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Coronavirus Induced Deficit Will Cause Huge Cuts for Monrovia Schools - Others

As a result of the coronavirus Monrovia School District faces cuts that are going to "clobber" school staff and will make the financial troubles the district faced in 2008 "look like a cakewalk," and 2008, School Board President Rob Hammond said, "was really bad."

In an interview Hammond predicted the state will have a "monster deficit" because of its coronavirus expenditures, and since school districts get almost all their money from the state, that means "huge budget cuts" for the Monrovia School District.

Because of the virus the State of California "has been throwing out money with both hands," but, unlike the federal government, he said, "the state can't print money" to pay its bills, so that means cuts.

A 10 percent hit, he said, would be $6 million for the school district, "but what if it's bigger? It's going to clobber people."

"No one knows how bad the cuts will be, but it's going to be bad."

It is not, of course, just the school district that is going to have problems, but the City of Monrovia, and "everything that relies on money from the state" is going to be hurting, Hammond said.

In this weird situation, and to meet the letter of the law, the school district plans to pass what Hammond calls a "fantasy budget." He said the LA County Office of Education told the districts to just pass something, anything, to meet the requirement of the law, and then start cutting.

Jumping Through Hoops

And it's not just money that's a problem. The district also has to dance to whatever are the latest legal requirements, or even to off-the-cuff remarks by people in authority.

For instance, as you probably know, the district, after thinking it had met the health requirements for a drive-through graduation ceremony at Monrovia High, the LA County Department of Public Health vetoed the plan (though that decision was later reversed) at, as Hammond put it "the eleventh hour."

But also, Hammond said, in a news conference Governor Gavin Newsom commented that school would start in July. That was news to the school districts and, he said, "it had a huge ripple effect," not only upsetting parents, teachers and administrators, but causing 10 days work by district staff trying to figure out how to meet that requirement. And now the idea is dead.

"So much work goes into adjusting for plans that never occur."

"I've never seen anything like this. These ideas should be vetted." "We get these thought-bombings at least once a week."

Hammond said the direction the district gets from the California Department of Education is "UN-clear."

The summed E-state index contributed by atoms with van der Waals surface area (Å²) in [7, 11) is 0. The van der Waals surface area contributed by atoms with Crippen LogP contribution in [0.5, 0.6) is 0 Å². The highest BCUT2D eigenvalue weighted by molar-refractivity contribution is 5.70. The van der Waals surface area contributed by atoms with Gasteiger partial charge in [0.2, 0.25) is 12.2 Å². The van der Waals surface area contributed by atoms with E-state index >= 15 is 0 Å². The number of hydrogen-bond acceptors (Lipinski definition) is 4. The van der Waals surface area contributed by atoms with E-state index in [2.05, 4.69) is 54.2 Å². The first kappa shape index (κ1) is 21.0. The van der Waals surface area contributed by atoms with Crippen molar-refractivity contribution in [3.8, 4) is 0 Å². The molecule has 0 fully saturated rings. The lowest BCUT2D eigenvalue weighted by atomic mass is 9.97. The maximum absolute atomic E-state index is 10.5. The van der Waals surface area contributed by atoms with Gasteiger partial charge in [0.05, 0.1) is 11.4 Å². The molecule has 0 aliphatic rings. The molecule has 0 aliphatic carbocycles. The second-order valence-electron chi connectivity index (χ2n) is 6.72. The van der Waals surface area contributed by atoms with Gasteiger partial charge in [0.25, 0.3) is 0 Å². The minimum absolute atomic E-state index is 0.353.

Fuzzy Planning

Despite this environment, the Board still needs to plan, and here are a few things it is thinking about, although these things, Hammond said, are "not written on stone, they're written on ice ... on a hot summer day."

  • Postponing the start of school to around August 19, then taking a break from around Thanksgiving to early January, the idea being to have school closed during the flu season.
  • Extend the school year.
  • Modify the daily schedule to allow for 6-foot separation. This might mean staggered arrival and dismissal times for students. Perhaps some days students stay home and participate electronically.
  • And kindergarten, whatever it ends up looking like, "won't look like what it has looked like before."

And just a few things that are more or less firm:

  • The drive-through graduation will be held, as planned.
  • Then, as soon as teachers remove their supplies from their rooms, the district is going to give its campuses a "deep cleaning" and institute a more stringent cleaning program that will be continued into the future. "Our priority is to be extremely clean," Hammond said.
  • There will be six-week summer school for credit recovery and enrichment. Sign up, he said.

- Brad Haugaard

1 comment:

  1. The big disaster for CA will be the impact of apparently capricious (or political) lockdowns. All the money Newsom and cities/counties screw out of businesses will not come to pass. Gavin doesn't care, he's got $125M for his reliable voting bloc, illegals. Pelosi is begging for more money to keep up the unsustainable utopia her nephew and his "task force" are intent on creating.

    As James Clyburn, an acolyte of Pelosi in the House, this mess is a chance to make America more like "our vision", a proggie utopia that loves racial preferences, voter fraud and other proggie values. Democrats were serious when they said the rest of the country should operate like CA.

    You want expensive ice cream in a freezer that is >50% of you annual earnings, it won't happen unless you kiss Gavin et al the right way.

    Many businesses will not be able to survive on the 50% attendance factor approved today by the mensas at LA County.

    Their paychecks, medical benefits and pension expectations they think are secure, and it sucks to be you without such. We are the best of people, though, and we deserve things.

    Joel Kotkin wrote a perceptive essay about CA's descent in a feudal society. For all the high talk of CA liberals, the state has huge income inequality, half of the US welfare recipients, and irrational homeless expenditures.

    That which cannot go on forever, won't. The gentleman predicting massive budget cuts is correct, and they will roll though every part of CA government.

    Where will all the "diversity" mavens find jobs when the schools have to fire them? Or will the public schools in CA fire line teachers and hire more admin people? After all, a feudal society needs an uneducated, aimless, docile and permanent underclass so the elites can enjoy themselves. Those elites include the teacher union and other public employee union swells who tell "legislators" what to do.

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